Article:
Crazy Inventors That Go To Great Lengths For ScienceTia Winter | 28 December 2017
Over the years there have been plenty of crazy inventors that have literally put their life on the line in the name of science. Some emerged as illustrious scientists, while others paid the ultimate price for their dedication to their obsession. We take a look at some of the craziest inventors of the past, and the lengths they went to, to prove a point.
Known as the Flying Tailor, Reichelt was a French tailor-turned-paratrooper-turned inventor. Born in Austria, the famous inventor used his experience with the paratroopers to design an aviator outfit that could convert into a parachute. At first, the Frenchman used dummies to test out his new invention. Not satisfied with the results, he donned the suit himself and climbed to the top of the Eiffel Tower. Throwing himself off the Tower, Reichelt quickly realised that his suit was as effective as he initially thought, but by then it was too late. Much like Marvel’s comic book character Daredevil who has been immortalised in everything from pokies to movies, Reichelt felt no fear, or so it seemed!
If you have been involved in a serious car accident and walked away, you probably have Lawrence Patrick to thank. Lawrence was involved in the safety and testing of motor vehicles. While using dummies was certainly an option, back in the 1940’s there was little to no information on exactly how much damage the human body could withstand. As any decent scientist or inventor would do, Patrick dedicated his life to human impact survival research.
What this means is that he put his own body at risk for the sake of the science. This involved strapping himself to a rocket sled over 400 times, bashing in his knee with a metal bar and taking a 50-pound pendulum to the chest. Patrick ended up with multiple broken fingers, cracked ribs, bruises and plenty of data that is still used today.
Jonas Salk – and his Whole Family
In the mid 1900’s Polio was responsible for the death of thousands of people every year. Scientists were desperate to invent a vaccine, but could not find one that worked on human subjects. Previous attempts at a human vaccine killed a number of children and left the rest crippled. Then came along Jonas Salk. Having complete faith in his “killed” version of the Polio virus vaccine, Salk was desperate to test it out on human subjects. Understandably he was met with strong opposition.
Undeterred, Salk decided to test the vaccine out on himself. In fact, he took it one step further. To demonstrate how much faith he had in the vaccine, and to prove that it worked across all genders and ages, Salk injected his entire family with the possibly deadly vaccine. The good news is that everyone came out just fine and the results pretty much eradicated Polio within 50 years.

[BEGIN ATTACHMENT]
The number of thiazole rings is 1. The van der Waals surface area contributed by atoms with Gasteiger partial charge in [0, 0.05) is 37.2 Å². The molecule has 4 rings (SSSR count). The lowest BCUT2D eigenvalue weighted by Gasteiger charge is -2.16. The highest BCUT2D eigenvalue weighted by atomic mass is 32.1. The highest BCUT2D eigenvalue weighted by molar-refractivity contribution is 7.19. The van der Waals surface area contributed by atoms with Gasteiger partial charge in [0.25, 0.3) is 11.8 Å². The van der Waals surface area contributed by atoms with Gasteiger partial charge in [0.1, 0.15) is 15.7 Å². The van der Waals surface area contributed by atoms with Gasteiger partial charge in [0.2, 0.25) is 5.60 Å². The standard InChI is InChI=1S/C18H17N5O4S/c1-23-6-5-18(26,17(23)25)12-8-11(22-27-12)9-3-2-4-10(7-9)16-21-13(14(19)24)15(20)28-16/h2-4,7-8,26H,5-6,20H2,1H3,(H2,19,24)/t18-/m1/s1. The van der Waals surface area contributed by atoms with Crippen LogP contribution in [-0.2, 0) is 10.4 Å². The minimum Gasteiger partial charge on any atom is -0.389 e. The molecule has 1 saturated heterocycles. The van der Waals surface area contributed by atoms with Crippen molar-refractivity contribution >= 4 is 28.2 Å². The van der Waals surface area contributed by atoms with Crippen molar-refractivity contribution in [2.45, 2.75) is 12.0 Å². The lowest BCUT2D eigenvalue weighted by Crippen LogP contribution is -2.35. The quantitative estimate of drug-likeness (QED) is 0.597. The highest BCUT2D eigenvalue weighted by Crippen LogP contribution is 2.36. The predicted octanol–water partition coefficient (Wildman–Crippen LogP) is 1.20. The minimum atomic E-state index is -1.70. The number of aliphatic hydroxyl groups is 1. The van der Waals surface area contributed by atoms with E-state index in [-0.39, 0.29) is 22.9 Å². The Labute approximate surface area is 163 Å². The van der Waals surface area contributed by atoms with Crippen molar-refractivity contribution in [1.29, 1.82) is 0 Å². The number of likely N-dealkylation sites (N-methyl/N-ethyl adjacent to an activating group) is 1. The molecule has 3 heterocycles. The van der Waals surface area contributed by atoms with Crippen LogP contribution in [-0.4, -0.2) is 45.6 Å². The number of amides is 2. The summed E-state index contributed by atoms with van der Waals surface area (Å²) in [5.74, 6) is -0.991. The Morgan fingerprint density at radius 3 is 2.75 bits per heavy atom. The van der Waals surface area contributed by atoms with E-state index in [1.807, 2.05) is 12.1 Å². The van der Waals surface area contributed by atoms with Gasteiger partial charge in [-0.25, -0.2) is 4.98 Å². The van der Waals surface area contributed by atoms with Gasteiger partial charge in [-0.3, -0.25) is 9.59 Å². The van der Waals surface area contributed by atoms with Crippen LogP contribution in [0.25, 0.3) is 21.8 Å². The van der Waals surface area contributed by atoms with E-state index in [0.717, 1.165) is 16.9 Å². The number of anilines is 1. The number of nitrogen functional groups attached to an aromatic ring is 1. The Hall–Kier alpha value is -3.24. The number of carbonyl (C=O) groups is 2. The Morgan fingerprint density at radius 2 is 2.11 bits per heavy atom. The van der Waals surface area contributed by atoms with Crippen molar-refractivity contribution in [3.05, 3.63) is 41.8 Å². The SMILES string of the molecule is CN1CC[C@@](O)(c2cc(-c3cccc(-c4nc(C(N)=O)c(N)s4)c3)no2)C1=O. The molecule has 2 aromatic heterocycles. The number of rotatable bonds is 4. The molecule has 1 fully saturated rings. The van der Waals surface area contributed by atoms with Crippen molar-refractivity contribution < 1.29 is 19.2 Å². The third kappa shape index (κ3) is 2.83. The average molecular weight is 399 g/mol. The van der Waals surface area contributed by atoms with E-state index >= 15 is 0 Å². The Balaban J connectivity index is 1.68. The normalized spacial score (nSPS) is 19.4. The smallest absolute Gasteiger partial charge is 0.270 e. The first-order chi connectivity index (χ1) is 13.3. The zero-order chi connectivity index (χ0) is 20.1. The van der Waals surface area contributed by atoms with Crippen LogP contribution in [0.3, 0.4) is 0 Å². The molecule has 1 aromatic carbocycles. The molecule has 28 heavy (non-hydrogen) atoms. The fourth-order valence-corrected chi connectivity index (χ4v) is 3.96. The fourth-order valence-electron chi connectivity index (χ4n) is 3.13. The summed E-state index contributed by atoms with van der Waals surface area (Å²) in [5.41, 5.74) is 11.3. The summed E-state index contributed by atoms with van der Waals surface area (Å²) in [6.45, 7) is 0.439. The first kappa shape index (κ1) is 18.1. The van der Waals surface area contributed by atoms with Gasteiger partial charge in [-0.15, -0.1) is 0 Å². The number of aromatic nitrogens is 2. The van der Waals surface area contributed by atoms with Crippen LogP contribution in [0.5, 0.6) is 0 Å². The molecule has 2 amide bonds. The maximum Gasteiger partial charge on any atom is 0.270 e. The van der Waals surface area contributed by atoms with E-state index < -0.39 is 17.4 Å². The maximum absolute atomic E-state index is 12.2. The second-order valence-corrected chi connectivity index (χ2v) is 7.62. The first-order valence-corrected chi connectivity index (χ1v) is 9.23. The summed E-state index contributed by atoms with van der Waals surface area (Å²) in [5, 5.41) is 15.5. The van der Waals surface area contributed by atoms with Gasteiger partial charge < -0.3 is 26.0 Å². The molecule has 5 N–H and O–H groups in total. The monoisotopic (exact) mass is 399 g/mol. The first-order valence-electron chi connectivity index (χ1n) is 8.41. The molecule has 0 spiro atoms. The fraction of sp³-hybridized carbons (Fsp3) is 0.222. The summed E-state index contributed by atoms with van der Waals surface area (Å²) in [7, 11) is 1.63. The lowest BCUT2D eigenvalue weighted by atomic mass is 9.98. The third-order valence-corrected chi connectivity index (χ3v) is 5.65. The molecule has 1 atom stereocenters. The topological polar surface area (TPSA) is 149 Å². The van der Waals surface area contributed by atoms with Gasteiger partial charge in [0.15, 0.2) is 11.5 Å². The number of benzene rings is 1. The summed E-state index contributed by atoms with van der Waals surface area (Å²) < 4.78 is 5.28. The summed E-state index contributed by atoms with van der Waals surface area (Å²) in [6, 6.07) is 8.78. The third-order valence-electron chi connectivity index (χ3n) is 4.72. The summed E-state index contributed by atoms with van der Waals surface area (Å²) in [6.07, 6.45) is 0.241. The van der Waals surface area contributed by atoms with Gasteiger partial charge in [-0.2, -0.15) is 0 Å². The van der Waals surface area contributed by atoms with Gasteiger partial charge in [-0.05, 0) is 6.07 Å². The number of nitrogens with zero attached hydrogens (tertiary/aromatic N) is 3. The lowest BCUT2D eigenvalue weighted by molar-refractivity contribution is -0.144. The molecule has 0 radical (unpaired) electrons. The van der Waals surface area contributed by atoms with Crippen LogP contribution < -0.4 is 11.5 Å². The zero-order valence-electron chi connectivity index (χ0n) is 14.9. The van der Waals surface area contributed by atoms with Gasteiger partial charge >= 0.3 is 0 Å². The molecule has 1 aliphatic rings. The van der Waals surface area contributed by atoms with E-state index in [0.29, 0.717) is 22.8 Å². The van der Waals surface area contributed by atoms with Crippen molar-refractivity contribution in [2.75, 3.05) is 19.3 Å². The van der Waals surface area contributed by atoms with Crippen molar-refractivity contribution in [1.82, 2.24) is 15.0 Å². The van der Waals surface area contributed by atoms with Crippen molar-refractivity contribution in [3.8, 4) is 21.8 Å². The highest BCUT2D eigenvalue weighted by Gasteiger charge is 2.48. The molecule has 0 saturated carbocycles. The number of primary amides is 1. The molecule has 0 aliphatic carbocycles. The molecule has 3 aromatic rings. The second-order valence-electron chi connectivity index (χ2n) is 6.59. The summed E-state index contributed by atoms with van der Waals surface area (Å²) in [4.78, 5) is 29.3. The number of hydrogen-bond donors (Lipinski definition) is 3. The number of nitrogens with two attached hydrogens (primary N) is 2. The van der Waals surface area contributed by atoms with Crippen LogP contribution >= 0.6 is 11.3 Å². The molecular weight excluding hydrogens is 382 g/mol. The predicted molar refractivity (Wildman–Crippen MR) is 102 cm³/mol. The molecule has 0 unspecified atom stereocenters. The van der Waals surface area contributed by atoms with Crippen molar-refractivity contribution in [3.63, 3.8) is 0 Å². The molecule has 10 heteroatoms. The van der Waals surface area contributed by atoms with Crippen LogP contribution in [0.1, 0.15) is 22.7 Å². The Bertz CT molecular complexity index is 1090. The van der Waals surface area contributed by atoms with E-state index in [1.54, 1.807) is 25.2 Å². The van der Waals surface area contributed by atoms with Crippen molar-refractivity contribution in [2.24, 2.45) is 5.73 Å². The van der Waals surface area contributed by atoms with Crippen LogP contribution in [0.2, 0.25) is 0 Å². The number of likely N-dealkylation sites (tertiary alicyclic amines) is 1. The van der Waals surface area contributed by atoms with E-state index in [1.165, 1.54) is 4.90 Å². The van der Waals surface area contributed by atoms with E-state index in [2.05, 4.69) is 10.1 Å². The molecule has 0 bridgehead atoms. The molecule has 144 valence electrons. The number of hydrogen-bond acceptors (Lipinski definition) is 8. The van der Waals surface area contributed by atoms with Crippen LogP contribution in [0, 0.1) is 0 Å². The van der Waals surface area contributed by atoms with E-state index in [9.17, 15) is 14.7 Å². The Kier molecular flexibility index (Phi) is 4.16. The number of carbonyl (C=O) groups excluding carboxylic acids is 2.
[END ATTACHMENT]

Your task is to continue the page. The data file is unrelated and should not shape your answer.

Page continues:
Most inventors are understandably proud of their work and confident in their designs. Such was the case with English painter and inventor/engineer Henry Winstanley. While his achievements were many, he was best remembered for building the first Lighthouse of Eddystone. Winstanley was so confident of the strength and design of the lighthouse that he wanted to stay inside the building whenever there was a particularly strong storm.
In 1703, he jumped at the chance to bunk down when a massive storm headed towards the coast. Unfortunately the lighthouse was no match for the storm, which destroyed the entire building, killing Winstanley and five other people inside.
William Bullock was a famous American inventor who revolutionised the printing industry. His engineering work with the rotary printing press made the machines faster and more efficient. It was not fault of his own though that he was accidently killed by one of his own machines. While making a few adjustments to one of the large machines, Bullock accidently activated a driving belt in the main pulley. This caused the belt to be swallowed up by the machine along with Bullock’s leg. The leg ended up getting gangrene and had to be amputated. Bullock died during the amputation procedure.
Lou-Sebastien Lenormand was a French inventor who had his own ideas on defying gravity. Determined to find a better way to fall with grace, Lenormand decided to strap two umbrellas together and jump out a tree. Happy with the results, he then made his way to the top of the Montpellier Observatory in France where he jumped off in front of a waiting crowd. Not only did his invention work, he also inspired two brothers in the crowd to develop a manned hot air balloon.
Lenormand had developed the double umbrella device for people to escape from a fire. Unfortunately, a ladder worked just as well and his invention was never picked up. He then retreated to a monastery where he dedicated the rest of his live to theoretical studies!
Alt iage text: Lou-Sebastien Lenormand tests out his double umbrella parachute